A sea prism: an album from the fifties

Issue: 153

Nick Howard

Shortly before our last issue appeared in early October, Nick Howard died. He had just turned 83. A longstanding and much loved member of the Socialist Workers Party in Sheffield, Nick was involved in International Socialism from the start. He is listed as a member of the original editorial board on the first issue, which appeared in the spring of 1960. During the 1960s, he worked closely with International Socialism’s first editor, the brilliant Mike Kidron, as well with Tony Cliff, the founder of the International Socialist tradition. Nick’s interest in the journal continued till the end of his life. He would often ring up, or leave voicemail messages, with suggestions, criticisms and corrections. A lifelong commitment to the struggle against imperialism made Nick particularly interested in our coverage of the centenary of the First World War. His anti-imperialism seemed to have formed in the 1950s, when Nick worked as a seafarer, travelling the world in the very last days of the British Empire like a character in a Joseph Conrad novel.

The photographs he took of the scenes he encountered then are an important historical record. Surveying them for a potential exhibition, Nick wrote this vivid and evocative poem, which seems a fitting memorial. (Thanks to Nick’s wife Jenny for permission to publish it.)

Albums of photos; lovingly compiled; then shelved and forgotten.
Scenes in suspension; smiles fixed; lives still.
A few lines by way of explanation, to set them in motion.

Us; outside the pub, down Deptford way; ’twas our last pint for many a day.
The windlass rattling in the ropes as we cast off the lines, full of hopes.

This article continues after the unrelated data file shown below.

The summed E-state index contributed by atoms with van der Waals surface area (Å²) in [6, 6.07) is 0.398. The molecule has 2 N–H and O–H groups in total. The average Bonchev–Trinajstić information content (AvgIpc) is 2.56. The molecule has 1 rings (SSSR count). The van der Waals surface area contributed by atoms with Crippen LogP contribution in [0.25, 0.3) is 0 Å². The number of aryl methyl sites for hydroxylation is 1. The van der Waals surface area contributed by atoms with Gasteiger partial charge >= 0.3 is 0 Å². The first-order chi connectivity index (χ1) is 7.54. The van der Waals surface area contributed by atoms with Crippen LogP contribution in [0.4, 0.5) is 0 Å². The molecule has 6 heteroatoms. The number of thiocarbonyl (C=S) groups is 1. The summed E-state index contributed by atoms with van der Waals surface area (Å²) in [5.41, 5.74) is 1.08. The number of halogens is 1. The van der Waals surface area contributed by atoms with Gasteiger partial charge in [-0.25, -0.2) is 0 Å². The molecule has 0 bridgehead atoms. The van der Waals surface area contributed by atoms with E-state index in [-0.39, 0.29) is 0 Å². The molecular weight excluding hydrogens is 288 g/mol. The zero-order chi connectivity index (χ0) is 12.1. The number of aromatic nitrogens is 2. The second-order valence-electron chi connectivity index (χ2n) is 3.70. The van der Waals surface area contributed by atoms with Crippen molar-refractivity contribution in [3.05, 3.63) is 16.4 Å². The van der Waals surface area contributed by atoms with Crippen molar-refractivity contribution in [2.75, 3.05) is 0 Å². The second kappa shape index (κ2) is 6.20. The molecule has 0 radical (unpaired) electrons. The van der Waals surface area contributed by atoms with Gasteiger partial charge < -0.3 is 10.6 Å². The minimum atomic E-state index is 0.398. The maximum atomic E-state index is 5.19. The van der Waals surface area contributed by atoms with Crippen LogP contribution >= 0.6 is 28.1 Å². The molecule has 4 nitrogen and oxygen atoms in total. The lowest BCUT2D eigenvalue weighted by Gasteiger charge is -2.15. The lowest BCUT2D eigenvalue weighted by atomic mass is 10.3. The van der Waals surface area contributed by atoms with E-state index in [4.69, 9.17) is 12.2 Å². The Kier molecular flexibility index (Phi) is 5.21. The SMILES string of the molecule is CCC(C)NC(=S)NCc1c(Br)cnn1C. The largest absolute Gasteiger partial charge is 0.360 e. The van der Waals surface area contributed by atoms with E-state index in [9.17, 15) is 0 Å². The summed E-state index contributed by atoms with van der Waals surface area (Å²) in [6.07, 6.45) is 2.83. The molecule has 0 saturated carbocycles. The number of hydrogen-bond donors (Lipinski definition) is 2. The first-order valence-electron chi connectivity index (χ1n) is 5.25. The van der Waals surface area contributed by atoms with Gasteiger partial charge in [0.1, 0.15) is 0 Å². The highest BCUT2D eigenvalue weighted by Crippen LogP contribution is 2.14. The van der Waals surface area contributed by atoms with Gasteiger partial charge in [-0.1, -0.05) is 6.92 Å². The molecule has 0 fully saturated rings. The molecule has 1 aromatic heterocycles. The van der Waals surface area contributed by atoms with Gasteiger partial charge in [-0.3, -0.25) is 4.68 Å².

Changing the lookout; relieving the watch.
We were always on call and the pay was not much.
Painting the funnel; tea down the tunnel.
Ridding the ship of rust and grime.
Holding the course, along the rhumb line.
A Sunday at sea; on double time!

We all swayed together from side to side, straining forwards as she rides.
Heaving and surging on the tides.
Hogging, sagging, panting, pounding; howling winds all surrounding!
Jiving and diving in locomotion, swirling in arcs, across the ocean!

The noon day sun; taking a sight. We made the landfall and stayed up all night.
The pilot; saving us from the clutching rocks and the oozy slime!
Beware these yellow sands so sublime!

Nothing could compare, with the wildest spectrum ever seen.
Rainbows, spraying, Dolphins playing.
Prisms of colours everywhere, flecked on clouds and seas of green.
Shining icebergs on a Monday.
Seagulls; resting on a terrace roof on a Salford Sunday.

We pass through the lock into Canada dock.
Glide by the kids at playtime, singing and dancing to a new rhyme;
“Nothing could be finer than a transatlantic liner!”
More excitement than on dustbin day.

Faded images: Ships, docks, men, all gone in a cosmic trice.
Down the never-the-same river into which no one jumps twice.